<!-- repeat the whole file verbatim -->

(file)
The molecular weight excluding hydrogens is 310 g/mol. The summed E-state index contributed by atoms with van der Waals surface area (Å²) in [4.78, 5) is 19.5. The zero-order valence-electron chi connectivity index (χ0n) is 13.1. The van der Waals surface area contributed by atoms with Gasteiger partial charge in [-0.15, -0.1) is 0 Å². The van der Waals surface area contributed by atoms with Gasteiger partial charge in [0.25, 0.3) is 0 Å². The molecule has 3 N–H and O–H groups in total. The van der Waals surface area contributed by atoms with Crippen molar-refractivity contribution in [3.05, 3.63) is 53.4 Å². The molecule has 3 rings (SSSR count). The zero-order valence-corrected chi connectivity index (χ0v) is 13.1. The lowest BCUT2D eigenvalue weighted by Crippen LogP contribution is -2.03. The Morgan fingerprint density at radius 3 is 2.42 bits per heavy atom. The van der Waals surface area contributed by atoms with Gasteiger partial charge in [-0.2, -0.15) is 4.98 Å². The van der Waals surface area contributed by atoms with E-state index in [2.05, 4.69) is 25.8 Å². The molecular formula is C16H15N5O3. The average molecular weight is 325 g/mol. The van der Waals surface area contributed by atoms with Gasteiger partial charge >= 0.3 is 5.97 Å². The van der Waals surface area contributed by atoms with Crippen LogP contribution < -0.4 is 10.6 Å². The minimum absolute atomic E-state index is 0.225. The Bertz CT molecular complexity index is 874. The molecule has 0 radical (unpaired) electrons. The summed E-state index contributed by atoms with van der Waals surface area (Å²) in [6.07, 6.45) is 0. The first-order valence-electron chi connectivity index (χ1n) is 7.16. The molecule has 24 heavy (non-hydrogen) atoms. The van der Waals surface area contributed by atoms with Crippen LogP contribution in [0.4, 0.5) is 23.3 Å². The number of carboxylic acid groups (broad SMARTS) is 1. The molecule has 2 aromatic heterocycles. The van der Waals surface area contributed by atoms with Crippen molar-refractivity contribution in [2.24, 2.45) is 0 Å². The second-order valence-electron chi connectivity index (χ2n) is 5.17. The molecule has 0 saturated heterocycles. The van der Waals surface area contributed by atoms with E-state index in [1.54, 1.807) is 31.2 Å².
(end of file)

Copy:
The molecular weight excluding hydrogens is 310 g/mol. The summed E-state index contributed by atoms with van der Waals surface area (Å²) in [4.78, 5) is 19.5. The zero-order valence-electron chi connectivity index (χ0n) is 13.1. The van der Waals surface area contributed by atoms with Gasteiger partial charge in [-0.15, -0.1) is 0 Å². The van der Waals surface area contributed by atoms with Gasteiger partial charge in [0.25, 0.3) is 0 Å². The molecule has 3 N–H and O–H groups in total. The van der Waals surface area contributed by atoms with Crippen molar-refractivity contribution in [3.05, 3.63) is 53.4 Å². The molecule has 3 rings (SSSR count). The zero-order valence-corrected chi connectivity index (χ0v) is 13.1. The lowest BCUT2D eigenvalue weighted by Crippen LogP contribution is -2.03. The Morgan fingerprint density at radius 3 is 2.42 bits per heavy atom. The van der Waals surface area contributed by atoms with Gasteiger partial charge in [-0.2, -0.15) is 4.98 Å². The van der Waals surface area contributed by atoms with E-state index in [2.05, 4.69) is 25.8 Å². The molecular formula is C16H15N5O3. The average molecular weight is 325 g/mol. The van der Waals surface area contributed by atoms with Gasteiger partial charge >= 0.3 is 5.97 Å². The van der Waals surface area contributed by atoms with Crippen LogP contribution < -0.4 is 10.6 Å². The minimum absolute atomic E-state index is 0.225. The Bertz CT molecular complexity index is 874. The molecule has 0 radical (unpaired) electrons. The summed E-state index contributed by atoms with van der Waals surface area (Å²) in [6.07, 6.45) is 0. The first-order valence-electron chi connectivity index (χ1n) is 7.16. The molecule has 24 heavy (non-hydrogen) atoms. The van der Waals surface area contributed by atoms with Crippen LogP contribution in [0.4, 0.5) is 23.3 Å². The number of carboxylic acid groups (broad SMARTS) is 1. The molecule has 2 aromatic heterocycles. The van der Waals surface area contributed by atoms with Crippen molar-refractivity contribution in [2.24, 2.45) is 0 Å². The second-order valence-electron chi connectivity index (χ2n) is 5.17. The molecule has 0 saturated heterocycles. The van der Waals surface area contributed by atoms with E-state index in [1.54, 1.807) is 31.2 Å².